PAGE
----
(Spoiler alert: This blog has nothing to do with mediation, today!)

On April 25, 2016, a legislative analysis was issued regarding AB 2878 which is not only the dues bill but also possibly the mechanism by which to de unify the California State Bar into two parts; a regulatory function and a trade association function.

In a lengthy and detailed analysis, legislative counsel discussed the turmoil within and mismanagement of the Bar during the past year. (See, “Analysis”) http://www.leginfo.ca.gov/pub/15-16/bill/asm/ab_28512900/ab_2878_cfa_20160424_141537_asm_comm.html

The turmoil included the litigation with its former Executive Director while the mismanagement included allowing approximately 300 complaints of the unauthorized practice of law to sit idle and unattended to in a drawer for anywhere from two to six months (Id. at 11-12.), spending approximately $76.6 million for a building in Los Angeles although the legislature only approved $10. 3 million (Id. at 15), and securing it with seventy percent of its Public Protection Fund. (Id. at 15-16.) The Bar, again without input from the legislature took out a $10 million loan to make tenant improvements to three floors in its building in San Francisco, securing that loan with future member dues.  (Id at 16.)  (That security has since been replaced with other collateral.)  Further, the members took trips to El Salvador, Mexico, Guatemala, Nicaragua, Peru and Mongolia (Id at 22) ostensibly to protect the public from “unscrupulous lawyers”. (Id. at 21.) While there, they signed an accord “… with the nation’s foreign affairs minister pledging to work together to educate Salvadorans living in California about available legal resources. …”. (Id. at 21-22.)  Needless to say, such an accord is within the province of the U. S. Secretary of State, not the California State Bar. (Id.)

The analysis also addressed the anti-trust implications of the 2015 U. S. Supreme Court decision in North Carolina State Board of Dental Examiners v. Federal Trade Commission (2015) 135 S. Ct. 1101 in which the Court held that since the dental Board was controlled by “market participants” (i.e. dentists) without “active supervision” by state officials, the state itself could face anti- trust liability.  (In short, the State of California could be held liable for the anti-trust activities of the State Bar.)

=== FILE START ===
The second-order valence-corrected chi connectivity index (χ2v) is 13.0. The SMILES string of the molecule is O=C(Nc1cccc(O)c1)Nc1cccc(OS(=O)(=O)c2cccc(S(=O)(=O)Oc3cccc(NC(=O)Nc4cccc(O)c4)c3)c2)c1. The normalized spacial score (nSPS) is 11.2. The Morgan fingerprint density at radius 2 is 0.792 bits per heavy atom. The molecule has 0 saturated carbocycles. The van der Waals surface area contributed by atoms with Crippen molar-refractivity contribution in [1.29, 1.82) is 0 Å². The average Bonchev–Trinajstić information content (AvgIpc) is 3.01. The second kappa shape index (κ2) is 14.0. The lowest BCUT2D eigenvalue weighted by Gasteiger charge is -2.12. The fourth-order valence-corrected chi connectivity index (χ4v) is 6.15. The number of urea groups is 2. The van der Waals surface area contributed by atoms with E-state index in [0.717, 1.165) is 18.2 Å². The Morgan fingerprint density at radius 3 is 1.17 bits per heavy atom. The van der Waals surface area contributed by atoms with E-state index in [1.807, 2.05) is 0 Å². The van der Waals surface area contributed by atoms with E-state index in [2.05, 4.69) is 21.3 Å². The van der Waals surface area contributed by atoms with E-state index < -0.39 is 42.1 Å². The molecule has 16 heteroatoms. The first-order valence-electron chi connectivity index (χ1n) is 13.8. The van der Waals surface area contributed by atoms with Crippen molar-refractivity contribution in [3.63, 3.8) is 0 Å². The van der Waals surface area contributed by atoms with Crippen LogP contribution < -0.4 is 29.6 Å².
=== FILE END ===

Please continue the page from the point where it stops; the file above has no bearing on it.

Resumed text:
Given this analysis and the fact that “

[p]rotection of the public shall be the highest priority of the State Bar of California” ( California Business and Professions Code Section 6001.1), the hearing of the Assembly Committee on Judiciary held the next day-on April 26, 2016- was quite lively and telling.  (See: http://calchannel.granicus.com/MediaPlayer.php?view_id=7&clip_id=3628 )

Lasting more than 80 minutes, most of the members agreed on one thing: that de-unification had to be seriously considered and investigated. The Bar had been given more than enough time to correct its issues, and it has failed. To give it more time would be worse than simply moving the chairs around on the Titanic. While some members did not want to vote the bill out of the committee unless and until there were reforms built into it, the Chair convinced them to vote the bill out so that it could be used as the vehicle by which to make amendments providing for the investigation and possible de-unification of the Bar.

Obviously, the legislative process for AB 2878 affects every one of the 186, 152 active members of the Bar. (Analysis at 8.) I urge each lawyer in  California  to voice his/her opinion by writing to the members of the Assembly Judiciary Committee including:    Assembly Member Stone (Chair of Assembly Judiciary) – Senator Jackson (Chair of Senate Judiciary) and his/her own Assembly member and Senator.

To find your legislator, click here: http://www.legislature.ca.gov/legislators_and_districts/districts/assemblydistricts.html

… Just something to think about.

UPDATE: Several weeks ago, I posted a blog about a bill introduced into the California Senate  entitled “Civility in Litigation Act” which would require a potential plaintiff to attempt to resolve the matter before filing suit by writing a letter to the other party explaining the dispute and giving that party an opportunity to respond.

Unfortunately,  the bill- SB 1256 -died in committee on a party line vote. The Democrats voted against it while the Republicans were for it. So much for civility!


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